NMIA bids pushed back to June
The eight investor groups going after the Norman Manley International Airport will be issued with finals bid documents next week, marking a three-month delay that divestment agent Development Bank of Jamaica, DBJ, said was allowed for more due diligence and consultations.
DBJ was initially expected to issue the documents in February for tenders to be submitted by March. The bank now says the documents will be issued on May 16, and that the bids are due by June 27.
Last September, DBJ hosted a bidders conference at which five of the eight prequalified investors showed up, but it still expects eight groups to bid for the airport.
Initially, nine bidders were identified, but a consortium called Jamaica Infra Development Partners Limited did not appear on subsequent lists. DBJ acknowledged that one of the companies did not make the grade, without naming the entity.
"The Government of Jamaica received nine applications for prequalification, of which eight met the prequalification criteria and were approved to participate in the NMIA opportunity," the development bank said.
The eight, which includes two of Jamaica's top conglomerates, are:
- Vinci Airports SAS;
- Cedicor SA;
- Acciona Concessiones, SL/Airports Company South Africa Soc. Limited/Acciona Airports Services, SA;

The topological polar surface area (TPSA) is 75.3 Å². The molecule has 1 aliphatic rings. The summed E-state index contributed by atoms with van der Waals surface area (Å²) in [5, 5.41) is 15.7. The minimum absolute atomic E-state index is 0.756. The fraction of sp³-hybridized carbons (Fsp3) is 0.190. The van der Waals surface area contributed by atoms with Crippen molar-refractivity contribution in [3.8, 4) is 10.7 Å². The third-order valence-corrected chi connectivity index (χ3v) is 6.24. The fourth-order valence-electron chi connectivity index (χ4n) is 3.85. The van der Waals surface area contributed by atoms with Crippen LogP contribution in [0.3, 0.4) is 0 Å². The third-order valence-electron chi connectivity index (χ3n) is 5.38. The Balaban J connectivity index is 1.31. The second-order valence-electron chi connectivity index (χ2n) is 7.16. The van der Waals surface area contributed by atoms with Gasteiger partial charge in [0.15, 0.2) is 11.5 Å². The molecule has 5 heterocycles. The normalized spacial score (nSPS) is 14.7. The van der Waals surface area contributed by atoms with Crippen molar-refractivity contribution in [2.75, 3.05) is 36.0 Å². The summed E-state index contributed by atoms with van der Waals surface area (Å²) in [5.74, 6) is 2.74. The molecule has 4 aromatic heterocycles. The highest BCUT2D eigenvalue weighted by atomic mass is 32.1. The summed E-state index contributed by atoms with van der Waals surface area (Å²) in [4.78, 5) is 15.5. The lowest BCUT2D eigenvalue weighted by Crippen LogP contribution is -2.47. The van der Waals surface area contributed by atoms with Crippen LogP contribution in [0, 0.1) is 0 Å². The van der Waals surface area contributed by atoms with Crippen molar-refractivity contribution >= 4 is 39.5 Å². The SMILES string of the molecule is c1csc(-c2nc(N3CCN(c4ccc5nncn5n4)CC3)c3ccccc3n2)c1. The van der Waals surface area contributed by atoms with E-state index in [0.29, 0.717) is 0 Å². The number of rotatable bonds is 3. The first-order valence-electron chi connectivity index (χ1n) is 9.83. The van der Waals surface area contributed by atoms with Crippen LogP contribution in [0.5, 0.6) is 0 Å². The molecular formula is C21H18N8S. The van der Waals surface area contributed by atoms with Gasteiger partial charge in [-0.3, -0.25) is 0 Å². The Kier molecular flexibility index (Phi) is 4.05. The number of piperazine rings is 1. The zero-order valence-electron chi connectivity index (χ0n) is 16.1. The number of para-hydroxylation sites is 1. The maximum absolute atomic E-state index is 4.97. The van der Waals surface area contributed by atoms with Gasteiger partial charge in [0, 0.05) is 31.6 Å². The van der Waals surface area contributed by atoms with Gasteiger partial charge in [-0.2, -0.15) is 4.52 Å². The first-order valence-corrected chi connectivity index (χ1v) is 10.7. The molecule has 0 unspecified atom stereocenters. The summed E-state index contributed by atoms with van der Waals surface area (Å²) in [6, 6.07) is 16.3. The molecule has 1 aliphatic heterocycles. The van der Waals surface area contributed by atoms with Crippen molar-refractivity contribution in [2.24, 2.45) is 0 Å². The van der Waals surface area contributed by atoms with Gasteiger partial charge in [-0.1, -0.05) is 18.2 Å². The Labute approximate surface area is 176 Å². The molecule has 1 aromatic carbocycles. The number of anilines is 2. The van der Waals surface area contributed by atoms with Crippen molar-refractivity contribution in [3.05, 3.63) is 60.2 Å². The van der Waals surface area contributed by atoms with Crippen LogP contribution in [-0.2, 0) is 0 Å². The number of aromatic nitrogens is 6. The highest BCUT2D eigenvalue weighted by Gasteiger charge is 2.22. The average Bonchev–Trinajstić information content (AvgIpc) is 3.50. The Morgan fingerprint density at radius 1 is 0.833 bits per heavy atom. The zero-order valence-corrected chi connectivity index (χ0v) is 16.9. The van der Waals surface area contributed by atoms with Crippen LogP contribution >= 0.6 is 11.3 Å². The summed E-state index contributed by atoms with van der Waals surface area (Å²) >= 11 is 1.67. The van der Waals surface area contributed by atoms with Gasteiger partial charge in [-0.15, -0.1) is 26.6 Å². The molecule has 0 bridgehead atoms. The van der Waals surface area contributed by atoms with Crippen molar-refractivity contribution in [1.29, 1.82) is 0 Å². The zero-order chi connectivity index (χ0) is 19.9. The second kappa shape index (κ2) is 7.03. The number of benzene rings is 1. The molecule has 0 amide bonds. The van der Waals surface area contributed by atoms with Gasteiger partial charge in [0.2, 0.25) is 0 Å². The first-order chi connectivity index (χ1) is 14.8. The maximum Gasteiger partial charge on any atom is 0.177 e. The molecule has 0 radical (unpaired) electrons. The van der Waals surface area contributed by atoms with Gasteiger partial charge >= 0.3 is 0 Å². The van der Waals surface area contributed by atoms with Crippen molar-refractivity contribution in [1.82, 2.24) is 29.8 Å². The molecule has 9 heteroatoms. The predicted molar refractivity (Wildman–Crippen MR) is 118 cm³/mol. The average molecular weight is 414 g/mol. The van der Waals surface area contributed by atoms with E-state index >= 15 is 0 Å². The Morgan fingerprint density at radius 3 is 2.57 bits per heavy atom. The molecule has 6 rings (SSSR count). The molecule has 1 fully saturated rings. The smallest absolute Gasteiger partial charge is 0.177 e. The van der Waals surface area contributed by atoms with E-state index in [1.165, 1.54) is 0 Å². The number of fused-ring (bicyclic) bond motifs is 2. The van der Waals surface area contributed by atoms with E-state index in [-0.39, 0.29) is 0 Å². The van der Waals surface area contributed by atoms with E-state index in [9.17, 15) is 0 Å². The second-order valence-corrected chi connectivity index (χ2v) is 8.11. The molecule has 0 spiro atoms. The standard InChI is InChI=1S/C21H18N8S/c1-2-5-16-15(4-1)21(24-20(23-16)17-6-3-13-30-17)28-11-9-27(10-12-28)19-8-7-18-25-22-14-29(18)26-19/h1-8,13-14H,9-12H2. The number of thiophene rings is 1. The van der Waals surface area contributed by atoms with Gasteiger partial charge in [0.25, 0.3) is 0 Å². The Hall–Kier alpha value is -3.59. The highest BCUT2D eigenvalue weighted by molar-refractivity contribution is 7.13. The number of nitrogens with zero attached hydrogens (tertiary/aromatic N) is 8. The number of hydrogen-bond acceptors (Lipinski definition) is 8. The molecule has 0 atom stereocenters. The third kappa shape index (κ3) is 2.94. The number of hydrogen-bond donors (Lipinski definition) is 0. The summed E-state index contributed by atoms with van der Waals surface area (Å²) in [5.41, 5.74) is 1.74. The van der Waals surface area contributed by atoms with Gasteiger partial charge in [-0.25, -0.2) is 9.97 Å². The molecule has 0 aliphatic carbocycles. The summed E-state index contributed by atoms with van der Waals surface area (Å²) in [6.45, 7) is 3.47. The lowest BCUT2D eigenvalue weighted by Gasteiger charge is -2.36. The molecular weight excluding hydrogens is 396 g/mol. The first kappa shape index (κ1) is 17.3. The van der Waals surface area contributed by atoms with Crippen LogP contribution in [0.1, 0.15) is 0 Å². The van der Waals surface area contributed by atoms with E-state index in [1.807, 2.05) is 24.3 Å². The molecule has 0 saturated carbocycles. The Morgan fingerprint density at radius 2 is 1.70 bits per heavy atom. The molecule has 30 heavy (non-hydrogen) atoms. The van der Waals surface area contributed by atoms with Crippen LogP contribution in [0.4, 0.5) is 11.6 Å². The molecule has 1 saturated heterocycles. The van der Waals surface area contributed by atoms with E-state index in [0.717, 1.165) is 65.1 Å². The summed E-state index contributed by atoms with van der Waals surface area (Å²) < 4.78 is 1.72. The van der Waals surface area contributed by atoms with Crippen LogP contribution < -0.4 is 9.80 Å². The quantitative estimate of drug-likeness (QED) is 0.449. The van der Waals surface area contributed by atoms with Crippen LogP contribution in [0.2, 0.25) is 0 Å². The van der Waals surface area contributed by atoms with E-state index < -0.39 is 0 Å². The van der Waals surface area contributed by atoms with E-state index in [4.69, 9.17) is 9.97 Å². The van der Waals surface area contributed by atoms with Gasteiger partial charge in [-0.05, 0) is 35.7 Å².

- GMR Infrastructure Limited;
- ZAIA-APORT Consortium, comprising Zurich Airport International AG/A-Port Operaciones SA/A-Port Chile SA;
- Grupo Aeroportuario Del Pacifico SAB de CV;
- Corporacion Aeroportuario Del Este, SAS/China Harbour Engineering Company Limited/ Gulfstream Petroleum S de RL/Jamaica Producers Group Limited;
- EGIS Projects SA/ GraceKennedy Company Jamaica Limited/Lagan Construction International Limited.
The NMIA bid website further indicates that 'a provisional preferred bidder' would be named in July, that the concession agreement would be signed with the winning bidder by September, and financial closing of the deal scheduled one year later in September 2019.
CEO of Jamaica Producers Group Jeffery Hall, whose company is among a consortium of four, including Grupo Punta Cana of the Dominican Republic through Corporacion Aeroportuario Del Este, says they are finalising their bid.
"We're excited about the potential for Jamaica, both from the standpoint of infrastructure operations and the develop-ment of a great destination in Kingston," Hall said.
Steven Whittingham of GK Capital Management also confirmed on Thursday that the consortium to which Grace-Kennedy belongs is also moving ahead with its bid.
DBJ is fielding a 30-year concession for NMIA. The airport is owned by the Jamaican Government and operated by the Airports Authority of Jamaica through a company called NMIA Airports Limited.